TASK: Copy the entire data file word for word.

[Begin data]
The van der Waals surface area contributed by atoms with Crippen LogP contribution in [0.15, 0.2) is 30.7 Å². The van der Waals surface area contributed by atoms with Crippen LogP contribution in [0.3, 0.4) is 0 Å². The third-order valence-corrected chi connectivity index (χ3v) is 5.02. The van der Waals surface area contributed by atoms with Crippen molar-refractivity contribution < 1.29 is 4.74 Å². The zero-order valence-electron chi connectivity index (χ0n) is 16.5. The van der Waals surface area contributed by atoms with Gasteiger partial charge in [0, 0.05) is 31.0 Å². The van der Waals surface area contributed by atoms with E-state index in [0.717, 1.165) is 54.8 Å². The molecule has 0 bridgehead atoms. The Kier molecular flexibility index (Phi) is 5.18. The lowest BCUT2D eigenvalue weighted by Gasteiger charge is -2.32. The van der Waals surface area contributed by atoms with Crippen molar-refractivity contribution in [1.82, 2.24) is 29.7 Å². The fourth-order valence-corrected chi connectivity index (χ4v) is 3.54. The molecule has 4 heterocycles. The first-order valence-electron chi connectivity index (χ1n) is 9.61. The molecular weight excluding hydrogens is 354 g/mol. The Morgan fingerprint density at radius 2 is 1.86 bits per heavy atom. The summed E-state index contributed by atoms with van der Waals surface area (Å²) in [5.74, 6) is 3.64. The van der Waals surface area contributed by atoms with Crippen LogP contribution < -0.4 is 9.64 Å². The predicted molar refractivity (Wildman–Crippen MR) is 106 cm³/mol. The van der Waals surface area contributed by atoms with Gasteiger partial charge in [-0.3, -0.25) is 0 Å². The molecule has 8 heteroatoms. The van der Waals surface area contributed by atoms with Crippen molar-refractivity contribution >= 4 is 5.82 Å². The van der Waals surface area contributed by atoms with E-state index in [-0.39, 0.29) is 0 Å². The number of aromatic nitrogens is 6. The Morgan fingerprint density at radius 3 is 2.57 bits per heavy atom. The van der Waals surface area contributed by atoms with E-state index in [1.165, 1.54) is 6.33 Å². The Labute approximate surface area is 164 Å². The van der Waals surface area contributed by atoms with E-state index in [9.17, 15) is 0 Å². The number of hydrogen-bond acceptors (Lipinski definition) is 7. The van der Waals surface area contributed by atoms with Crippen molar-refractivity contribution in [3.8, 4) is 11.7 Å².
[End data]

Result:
The van der Waals surface area contributed by atoms with Crippen LogP contribution in [0.15, 0.2) is 30.7 Å². The van der Waals surface area contributed by atoms with Crippen LogP contribution in [0.3, 0.4) is 0 Å². The third-order valence-corrected chi connectivity index (χ3v) is 5.02. The van der Waals surface area contributed by atoms with Crippen molar-refractivity contribution < 1.29 is 4.74 Å². The zero-order valence-electron chi connectivity index (χ0n) is 16.5. The van der Waals surface area contributed by atoms with Gasteiger partial charge in [0, 0.05) is 31.0 Å². The van der Waals surface area contributed by atoms with E-state index in [0.717, 1.165) is 54.8 Å². The molecule has 0 bridgehead atoms. The Kier molecular flexibility index (Phi) is 5.18. The lowest BCUT2D eigenvalue weighted by Gasteiger charge is -2.32. The van der Waals surface area contributed by atoms with Crippen molar-refractivity contribution in [1.82, 2.24) is 29.7 Å². The fourth-order valence-corrected chi connectivity index (χ4v) is 3.54. The molecule has 4 heterocycles. The first-order valence-electron chi connectivity index (χ1n) is 9.61. The molecular weight excluding hydrogens is 354 g/mol. The Morgan fingerprint density at radius 2 is 1.86 bits per heavy atom. The summed E-state index contributed by atoms with van der Waals surface area (Å²) in [5.74, 6) is 3.64. The van der Waals surface area contributed by atoms with Crippen LogP contribution < -0.4 is 9.64 Å². The predicted molar refractivity (Wildman–Crippen MR) is 106 cm³/mol. The van der Waals surface area contributed by atoms with Gasteiger partial charge in [-0.3, -0.25) is 0 Å². The molecule has 8 heteroatoms. The van der Waals surface area contributed by atoms with Crippen molar-refractivity contribution >= 4 is 5.82 Å². The van der Waals surface area contributed by atoms with E-state index in [-0.39, 0.29) is 0 Å². The number of aromatic nitrogens is 6. The Morgan fingerprint density at radius 3 is 2.57 bits per heavy atom. The van der Waals surface area contributed by atoms with E-state index in [1.165, 1.54) is 6.33 Å². The Labute approximate surface area is 164 Å². The van der Waals surface area contributed by atoms with E-state index in [9.17, 15) is 0 Å². The number of hydrogen-bond acceptors (Lipinski definition) is 7. The van der Waals surface area contributed by atoms with Crippen molar-refractivity contribution in [3.8, 4) is 11.7 Å².